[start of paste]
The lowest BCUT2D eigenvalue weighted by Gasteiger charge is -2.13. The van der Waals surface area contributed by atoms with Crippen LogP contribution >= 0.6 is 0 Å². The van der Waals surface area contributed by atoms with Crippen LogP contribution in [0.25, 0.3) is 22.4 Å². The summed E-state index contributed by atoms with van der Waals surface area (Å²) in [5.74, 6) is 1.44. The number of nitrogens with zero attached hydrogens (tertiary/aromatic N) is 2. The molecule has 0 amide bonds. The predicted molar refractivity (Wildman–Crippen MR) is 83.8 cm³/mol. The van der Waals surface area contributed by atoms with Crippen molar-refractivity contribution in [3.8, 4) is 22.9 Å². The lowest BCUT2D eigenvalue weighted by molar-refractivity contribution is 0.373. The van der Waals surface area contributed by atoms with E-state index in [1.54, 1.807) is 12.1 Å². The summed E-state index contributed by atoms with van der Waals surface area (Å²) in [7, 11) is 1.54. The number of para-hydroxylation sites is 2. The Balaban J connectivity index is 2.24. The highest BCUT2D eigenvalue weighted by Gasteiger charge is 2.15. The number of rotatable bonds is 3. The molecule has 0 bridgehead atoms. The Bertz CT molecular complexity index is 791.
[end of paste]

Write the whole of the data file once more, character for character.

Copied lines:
The lowest BCUT2D eigenvalue weighted by Gasteiger charge is -2.13. The van der Waals surface area contributed by atoms with Crippen LogP contribution >= 0.6 is 0 Å². The van der Waals surface area contributed by atoms with Crippen LogP contribution in [0.25, 0.3) is 22.4 Å². The summed E-state index contributed by atoms with van der Waals surface area (Å²) in [5.74, 6) is 1.44. The number of nitrogens with zero attached hydrogens (tertiary/aromatic N) is 2. The molecule has 0 amide bonds. The predicted molar refractivity (Wildman–Crippen MR) is 83.8 cm³/mol. The van der Waals surface area contributed by atoms with Crippen molar-refractivity contribution in [3.8, 4) is 22.9 Å². The lowest BCUT2D eigenvalue weighted by molar-refractivity contribution is 0.373. The van der Waals surface area contributed by atoms with E-state index in [1.54, 1.807) is 12.1 Å². The summed E-state index contributed by atoms with van der Waals surface area (Å²) in [7, 11) is 1.54. The number of para-hydroxylation sites is 2. The Balaban J connectivity index is 2.24. The highest BCUT2D eigenvalue weighted by Gasteiger charge is 2.15. The number of rotatable bonds is 3. The molecule has 0 bridgehead atoms. The Bertz CT molecular complexity index is 791.